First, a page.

Justin reports that his ability to advocate for himself and others was nurtured by his parents from an early age. “My mom is a teacher, and she made sure that my teachers knew about and understood my condition,” he says. “Through her advocacy, I got the help that I needed to succeed.” And Justin did indeed succeed. He was mainstreamed throughout his primary and secondary school years and earned a Bachelor’s degree in Sports Management from Otterbein University. While at Otterbein, Justin was recruited for a top spot on the university’s varsity tennis team and helped to lead the team to a conference championship.

Unaware of other options

Life with his bone conducting band did not always go smoothly. Justin can still feel the ridges in his skull caused by the pressure created by the head band. Frequent repairs. He learned to have backups of his older devices to get by during the many times his newer device was in for repairs.

Until he was 22 years old, Justin persevered with the head band, unaware that advances in bone anchored technology might provide a better solution for him. “There was so little information out there for people in my situation,” he says. “I never knew there were other options available.”

His first bone anchored hearing solution provided improved sound clarity and freedom from his head band. However, it was an analogue device, so it did not automatically adjust changes in his sound environment. “I had to learn how to control the sound level using the device’s volume control,” he says. 

On occasion, the sound processor would pop off the abutment and break on the ground. Over the next few years, Justin repaired, patched or replaced his processors numerous times. The final break came while Justin was teaching tennis to a young child. “He flailed his arm and hit the side of my head. My life flashed before my eyes in slow motion as I watched my processor fall to the ground and break into eight pieces,” he adds. “Everything I do in my life depends on my hearing device. Everything I do in my job is connected with my ability to speak to people on the phone. I was just out of school and didn’t make enough money to purchase a replacement. And insurance wouldn’t cover it.”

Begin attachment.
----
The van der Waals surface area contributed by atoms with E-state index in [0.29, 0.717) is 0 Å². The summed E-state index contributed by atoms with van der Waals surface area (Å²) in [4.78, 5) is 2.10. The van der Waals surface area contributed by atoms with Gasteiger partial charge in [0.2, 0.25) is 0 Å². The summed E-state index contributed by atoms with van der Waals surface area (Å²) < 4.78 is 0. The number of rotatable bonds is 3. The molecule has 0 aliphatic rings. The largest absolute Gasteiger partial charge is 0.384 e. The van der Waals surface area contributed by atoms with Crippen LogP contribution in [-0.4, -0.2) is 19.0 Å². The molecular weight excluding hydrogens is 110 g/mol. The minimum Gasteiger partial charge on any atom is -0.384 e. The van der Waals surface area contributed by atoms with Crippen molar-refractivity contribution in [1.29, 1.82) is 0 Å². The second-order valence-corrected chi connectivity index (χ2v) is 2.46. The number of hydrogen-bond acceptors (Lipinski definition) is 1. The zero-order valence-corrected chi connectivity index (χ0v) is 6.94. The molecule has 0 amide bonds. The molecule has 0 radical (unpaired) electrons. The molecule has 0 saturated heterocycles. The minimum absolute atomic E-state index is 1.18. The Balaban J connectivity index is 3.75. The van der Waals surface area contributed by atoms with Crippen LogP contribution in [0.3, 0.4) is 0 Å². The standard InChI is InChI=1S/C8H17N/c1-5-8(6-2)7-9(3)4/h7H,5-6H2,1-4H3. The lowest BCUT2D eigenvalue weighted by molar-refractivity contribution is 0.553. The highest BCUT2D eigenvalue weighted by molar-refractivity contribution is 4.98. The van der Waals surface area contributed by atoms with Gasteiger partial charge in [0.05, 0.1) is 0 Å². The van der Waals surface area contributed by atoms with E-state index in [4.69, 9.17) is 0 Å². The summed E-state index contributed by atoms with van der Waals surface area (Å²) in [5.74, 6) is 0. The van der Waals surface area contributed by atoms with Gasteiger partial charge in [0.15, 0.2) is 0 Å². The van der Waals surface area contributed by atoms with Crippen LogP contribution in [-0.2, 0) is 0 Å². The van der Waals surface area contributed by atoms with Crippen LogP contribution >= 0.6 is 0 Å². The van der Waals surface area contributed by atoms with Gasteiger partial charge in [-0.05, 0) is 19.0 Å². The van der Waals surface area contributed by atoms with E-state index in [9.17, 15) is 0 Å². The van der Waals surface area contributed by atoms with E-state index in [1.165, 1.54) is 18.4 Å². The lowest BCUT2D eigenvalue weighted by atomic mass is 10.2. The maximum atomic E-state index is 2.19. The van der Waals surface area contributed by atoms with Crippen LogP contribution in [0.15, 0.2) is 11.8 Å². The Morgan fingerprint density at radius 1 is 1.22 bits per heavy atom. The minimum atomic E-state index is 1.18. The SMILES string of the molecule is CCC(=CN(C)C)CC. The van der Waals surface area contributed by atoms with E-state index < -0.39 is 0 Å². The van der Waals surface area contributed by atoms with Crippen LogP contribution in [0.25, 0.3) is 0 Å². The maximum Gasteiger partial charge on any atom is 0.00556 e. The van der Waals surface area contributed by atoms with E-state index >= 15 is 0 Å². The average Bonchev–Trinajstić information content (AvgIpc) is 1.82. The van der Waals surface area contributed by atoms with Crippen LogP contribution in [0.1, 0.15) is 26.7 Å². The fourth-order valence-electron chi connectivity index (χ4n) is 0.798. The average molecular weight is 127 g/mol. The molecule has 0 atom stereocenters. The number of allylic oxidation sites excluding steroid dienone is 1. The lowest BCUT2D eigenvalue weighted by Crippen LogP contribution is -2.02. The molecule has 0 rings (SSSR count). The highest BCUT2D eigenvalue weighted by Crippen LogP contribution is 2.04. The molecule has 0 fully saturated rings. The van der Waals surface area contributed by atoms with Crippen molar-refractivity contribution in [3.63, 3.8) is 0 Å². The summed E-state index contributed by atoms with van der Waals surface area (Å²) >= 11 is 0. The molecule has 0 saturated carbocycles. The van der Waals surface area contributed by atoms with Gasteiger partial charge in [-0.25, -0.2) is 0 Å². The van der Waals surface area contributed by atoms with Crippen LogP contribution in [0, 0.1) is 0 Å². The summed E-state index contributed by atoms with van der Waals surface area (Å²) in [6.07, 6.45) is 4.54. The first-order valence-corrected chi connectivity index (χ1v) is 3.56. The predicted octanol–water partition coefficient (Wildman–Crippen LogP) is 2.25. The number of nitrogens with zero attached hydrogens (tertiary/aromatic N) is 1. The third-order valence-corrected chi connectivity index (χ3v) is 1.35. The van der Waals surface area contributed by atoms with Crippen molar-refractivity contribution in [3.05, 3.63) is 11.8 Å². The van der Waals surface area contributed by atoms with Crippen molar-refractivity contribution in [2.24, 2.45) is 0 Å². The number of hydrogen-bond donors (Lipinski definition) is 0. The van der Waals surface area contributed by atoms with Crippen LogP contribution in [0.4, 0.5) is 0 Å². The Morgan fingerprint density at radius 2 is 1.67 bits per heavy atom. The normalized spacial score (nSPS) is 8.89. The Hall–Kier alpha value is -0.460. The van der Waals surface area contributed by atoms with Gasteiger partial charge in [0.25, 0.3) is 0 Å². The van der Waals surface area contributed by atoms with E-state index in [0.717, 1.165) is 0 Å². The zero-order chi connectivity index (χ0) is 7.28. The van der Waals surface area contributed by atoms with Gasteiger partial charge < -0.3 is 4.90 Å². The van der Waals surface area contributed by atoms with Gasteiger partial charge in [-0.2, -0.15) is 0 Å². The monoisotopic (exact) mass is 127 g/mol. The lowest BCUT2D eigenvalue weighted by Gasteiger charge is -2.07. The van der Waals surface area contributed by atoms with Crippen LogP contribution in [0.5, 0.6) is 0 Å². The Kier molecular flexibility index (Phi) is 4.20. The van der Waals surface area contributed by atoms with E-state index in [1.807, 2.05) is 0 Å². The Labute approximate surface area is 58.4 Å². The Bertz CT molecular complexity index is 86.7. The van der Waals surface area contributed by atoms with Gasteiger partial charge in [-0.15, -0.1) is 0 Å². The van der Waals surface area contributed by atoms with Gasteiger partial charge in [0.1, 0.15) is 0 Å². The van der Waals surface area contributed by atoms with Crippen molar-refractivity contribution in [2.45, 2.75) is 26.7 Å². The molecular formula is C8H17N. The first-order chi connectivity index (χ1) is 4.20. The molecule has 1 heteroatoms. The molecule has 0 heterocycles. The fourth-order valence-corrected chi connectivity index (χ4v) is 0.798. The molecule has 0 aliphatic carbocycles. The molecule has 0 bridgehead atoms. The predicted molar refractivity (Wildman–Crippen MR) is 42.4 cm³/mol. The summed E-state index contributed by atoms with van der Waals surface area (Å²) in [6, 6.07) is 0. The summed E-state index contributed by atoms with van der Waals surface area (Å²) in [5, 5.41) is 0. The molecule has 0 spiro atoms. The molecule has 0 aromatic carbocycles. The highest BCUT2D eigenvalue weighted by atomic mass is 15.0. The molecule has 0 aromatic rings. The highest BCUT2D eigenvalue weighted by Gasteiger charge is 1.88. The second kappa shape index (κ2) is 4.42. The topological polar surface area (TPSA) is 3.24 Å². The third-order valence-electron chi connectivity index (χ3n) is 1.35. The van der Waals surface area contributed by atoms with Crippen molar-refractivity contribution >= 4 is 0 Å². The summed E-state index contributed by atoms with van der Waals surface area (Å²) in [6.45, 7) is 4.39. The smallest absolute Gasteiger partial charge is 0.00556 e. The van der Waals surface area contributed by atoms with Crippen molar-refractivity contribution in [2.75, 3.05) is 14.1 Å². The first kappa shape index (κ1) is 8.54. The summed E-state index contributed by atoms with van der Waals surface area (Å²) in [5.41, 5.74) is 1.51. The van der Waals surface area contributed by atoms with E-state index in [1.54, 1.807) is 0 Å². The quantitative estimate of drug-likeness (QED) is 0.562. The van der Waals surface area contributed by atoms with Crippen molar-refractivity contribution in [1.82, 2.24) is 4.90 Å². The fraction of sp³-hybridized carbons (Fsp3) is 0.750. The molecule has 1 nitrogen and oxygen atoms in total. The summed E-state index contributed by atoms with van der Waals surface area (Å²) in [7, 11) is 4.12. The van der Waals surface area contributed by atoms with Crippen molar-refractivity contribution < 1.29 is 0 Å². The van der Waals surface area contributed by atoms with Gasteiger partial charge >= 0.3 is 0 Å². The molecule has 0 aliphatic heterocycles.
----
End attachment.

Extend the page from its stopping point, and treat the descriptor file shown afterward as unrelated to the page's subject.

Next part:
The congregation at Justin’s church generously donated money to purchase a new instrument. An otolaryngologist in the congregation also offered his services and suggested that Justin consider a new bone anchored sound processor – the Oticon Medical Ponto Pro – that had recently become available.

Family and friends noticed the difference

Justin appreciates the clarity and automatic adjustments to changing sound environments that his new digital Ponto Pro sound processor provides. He wears it comfortably throughout the day, snapping it on first thing in the morning and snapping it off before he goes to bed. Family and friends have noticed a difference in his ability to join in conversations at social gatherings – something that was a challenge in the past.